Almost everyone knows what an adult bald eagle looks like. We see its majestic image on our nation’s official seal, on one dollar bills and on postal trucks. That’s because on June 20, 1782, the bald eagle was adopted by the Continental Congress as the central figure for the Great Seal of the United States, representing “free spirit, high soaring and courage.” Its power and mystery were recognized well before then by early inhabitants of this continent, who drew its impressive likeness on silent canyon walls, carved its dignified figure into pottery and coveted its grand feathers for ceremonial purposes.
Although there are over 60 species of eagles worldwide, bald eagles are the only eagles found exclusively in North America, ranging from the Gulf of Mexico to near the Arctic.
They belong to a group of eagles known as “sea eagles, ” a fact directly reflected in the scientific name, Haliaeetus leucocephalus, the Greek wording for “sea eagle with white head.” Not exclusive to coastal areas, they usually occupy many areas associated with water such as lakes, rivers and reservoirs where they feed predominantly on fish, as well as ducks, coots, small mammals and carrion.
The bald eagle isn’t really bald as its common named suggests. The term “bald” comes from an old English word for white which was spelled “balde,” and refers to the pure white feathers covering its head. This gleaming white head and its white tail, in contrast with its very large, dark body make the bald eagle unmistakably recognized — at least as an adult. In their first four to five years of life, immature bald eagles have dark feathered heads and bodies, making them easily confused with golden eagles. They can be distinguished mainly by white mottling patterns on the undersides of their wing and tail feathers.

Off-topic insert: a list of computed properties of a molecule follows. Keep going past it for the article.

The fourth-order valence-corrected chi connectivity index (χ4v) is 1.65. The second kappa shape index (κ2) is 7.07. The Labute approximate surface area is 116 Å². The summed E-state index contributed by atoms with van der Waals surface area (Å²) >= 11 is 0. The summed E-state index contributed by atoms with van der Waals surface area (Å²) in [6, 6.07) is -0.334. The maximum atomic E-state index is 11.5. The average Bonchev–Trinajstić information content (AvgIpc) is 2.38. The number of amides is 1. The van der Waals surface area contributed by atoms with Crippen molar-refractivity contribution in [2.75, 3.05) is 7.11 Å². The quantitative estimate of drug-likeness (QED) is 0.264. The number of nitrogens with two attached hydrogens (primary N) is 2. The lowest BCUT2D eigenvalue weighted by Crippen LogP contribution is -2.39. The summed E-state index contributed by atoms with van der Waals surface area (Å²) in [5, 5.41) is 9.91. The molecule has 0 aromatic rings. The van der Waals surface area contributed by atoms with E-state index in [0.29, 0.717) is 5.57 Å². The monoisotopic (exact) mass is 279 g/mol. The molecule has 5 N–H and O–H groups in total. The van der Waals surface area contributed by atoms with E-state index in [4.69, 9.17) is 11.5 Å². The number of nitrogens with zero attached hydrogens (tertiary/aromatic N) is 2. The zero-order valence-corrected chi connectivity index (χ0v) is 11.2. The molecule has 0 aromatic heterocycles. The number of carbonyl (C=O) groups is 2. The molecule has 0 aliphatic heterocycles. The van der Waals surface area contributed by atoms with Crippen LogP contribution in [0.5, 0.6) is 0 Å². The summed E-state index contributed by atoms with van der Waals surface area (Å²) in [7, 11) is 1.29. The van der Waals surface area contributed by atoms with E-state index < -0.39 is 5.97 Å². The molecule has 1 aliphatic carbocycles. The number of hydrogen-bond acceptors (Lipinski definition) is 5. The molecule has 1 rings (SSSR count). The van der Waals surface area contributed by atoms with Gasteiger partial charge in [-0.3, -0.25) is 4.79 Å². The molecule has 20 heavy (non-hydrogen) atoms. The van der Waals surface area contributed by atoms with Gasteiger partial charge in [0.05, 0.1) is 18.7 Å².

Utah hosts one of the largest state populations of wintering bald eagles with more than 1,200 counted statewide in recent years. This represents about 25 to 30 percent of the bald eagles wintering in the western half of the lower 48 states and indicates the significance of Utah’s winter habitat for bald eagles. Arriving in early November they often congregate in large numbers at feeding and roosting sites where they perch atop dead cottonwoods along rivers or coniferous trees at higher elevations. In the Red Cliffs Desert Reserve, they are most likely seen during winter (flying overhead). However, their hunting grounds are primarily at the local ponds and reservoirs.
Although abundant in Utah during the winter, bald eagles are rare as breeders. Only a few known nest sites exist within the state, with the closest being Kolob Reservoir (about an hour drive from St. George).